Shareholders of Apple (NASDAQ:AAPL) must be feeling pretty smug right now. Despite financial metrics that just about every company on the planet would envy, there has been some very real concern that the company's profitability had essentially peaked. Indeed, the net income trends over the last several quarters was starting to look quite troubling. During the most recent quarter, Apple put those fears to rest.
An amazing quarter
For the most recent quarter, the sell-side estimates for revenues ranged between $41.76 billion to $44.50 billion. On the bottom line, analysts had expected anywhere between $9.65 a share and $10.69 a share. Apple, driven by better-than-expected iPhone sales, blew these numbers away, coming in at $45.65 billion in sales and $11.62 a share on the bottom line. More importantly, that bottom-line beat wasn't just driven by buybacks but by genuine net income growth ($10.2 billion against last year's $9.5 billion).
The nice thing about this quarter is that there just wasn't much to fault the company on. Gross margins were well above the expected range of 37%-38% at 39.3%, and Apple indicated on the call that all of its three iPhone segments (low-end iPhone 4s, mid-tier iPhone 5c, and high-end iPhone 5s) grew year over year from their respective categories in the year-ago period. The only "negative" is that iPad sales came in a little light, but the iPhone is much more important as far as revenues and gross margin dollars go.
A good but not amazing guide
The company guided to $36-$38 billion on the top line, gross margins in the 37%-38% range, and operating expenses in the range of $4.4 billion-$4.5 billion. This implies operating income of $9.425 billion and net income -- at a 26.1% tax rate and with $200 million in other income -- of $7.11 billion. This is slightly above the $6.9 billion of net income generated in the year-ago period (but still down from $8.8 billion in the same period during 2012). The trend of year-over-year net income declines has apparently been reversed.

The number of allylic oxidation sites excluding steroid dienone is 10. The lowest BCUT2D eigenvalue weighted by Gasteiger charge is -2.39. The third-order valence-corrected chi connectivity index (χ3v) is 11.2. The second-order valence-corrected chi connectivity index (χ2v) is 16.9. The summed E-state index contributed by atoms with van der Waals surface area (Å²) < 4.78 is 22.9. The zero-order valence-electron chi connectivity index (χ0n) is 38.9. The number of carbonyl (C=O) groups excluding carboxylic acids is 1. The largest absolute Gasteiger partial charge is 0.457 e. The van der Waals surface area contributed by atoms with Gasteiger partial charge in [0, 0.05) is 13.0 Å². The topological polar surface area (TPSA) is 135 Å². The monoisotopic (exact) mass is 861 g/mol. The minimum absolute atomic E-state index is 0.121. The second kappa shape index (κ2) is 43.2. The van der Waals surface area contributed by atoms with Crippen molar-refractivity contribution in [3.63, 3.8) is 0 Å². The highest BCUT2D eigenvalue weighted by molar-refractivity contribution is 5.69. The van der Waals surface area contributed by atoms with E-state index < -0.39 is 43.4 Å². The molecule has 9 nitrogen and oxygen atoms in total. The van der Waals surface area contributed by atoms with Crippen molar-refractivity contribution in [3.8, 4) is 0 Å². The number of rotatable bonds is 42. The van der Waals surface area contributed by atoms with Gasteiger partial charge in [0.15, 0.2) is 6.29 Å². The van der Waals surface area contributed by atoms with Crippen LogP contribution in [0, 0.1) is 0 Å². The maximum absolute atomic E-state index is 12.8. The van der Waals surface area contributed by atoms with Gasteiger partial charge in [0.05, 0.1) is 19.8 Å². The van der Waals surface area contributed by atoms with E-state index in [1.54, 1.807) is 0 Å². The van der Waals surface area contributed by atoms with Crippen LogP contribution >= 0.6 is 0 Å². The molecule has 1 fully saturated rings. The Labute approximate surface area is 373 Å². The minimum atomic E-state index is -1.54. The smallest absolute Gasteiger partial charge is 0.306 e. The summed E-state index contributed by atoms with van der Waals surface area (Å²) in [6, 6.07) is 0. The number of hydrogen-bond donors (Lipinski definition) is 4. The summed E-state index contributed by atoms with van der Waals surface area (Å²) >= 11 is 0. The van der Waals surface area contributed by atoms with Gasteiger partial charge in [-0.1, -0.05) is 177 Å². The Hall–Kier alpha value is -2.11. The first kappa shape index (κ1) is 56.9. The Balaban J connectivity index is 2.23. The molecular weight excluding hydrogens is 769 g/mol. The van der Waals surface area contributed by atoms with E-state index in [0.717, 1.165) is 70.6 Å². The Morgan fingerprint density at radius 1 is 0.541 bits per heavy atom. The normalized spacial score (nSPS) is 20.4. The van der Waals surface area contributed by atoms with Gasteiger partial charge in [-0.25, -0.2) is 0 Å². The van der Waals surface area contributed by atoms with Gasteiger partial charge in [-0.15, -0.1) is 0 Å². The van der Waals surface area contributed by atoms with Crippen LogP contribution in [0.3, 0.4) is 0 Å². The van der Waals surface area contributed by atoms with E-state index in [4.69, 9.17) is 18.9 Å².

That being said, Apple appears to be giving pretty conservative guidance, so if we assume that it at least comes in at the high end of the gross margin guide or the high end of the revenue guidance, we get a significantly better number. While it may be optimistic to assume that Apple can continue to pull off the trick of generally beating the midpoint of its guidance, the company does have a good track record of properly managing expectations.
A great 2014 for Apple
With Apple having turned in a great quarter, and with the company almost certainly looking to beat last year's net income number based on the Q1 and Q2 results and the midpoint of the Q3 guide, it seems that the biggest "fear" vis-a-vis Apple has been put to rest. 2014 looks to be a great year for Apple shareholders and a very painful one for short sellers.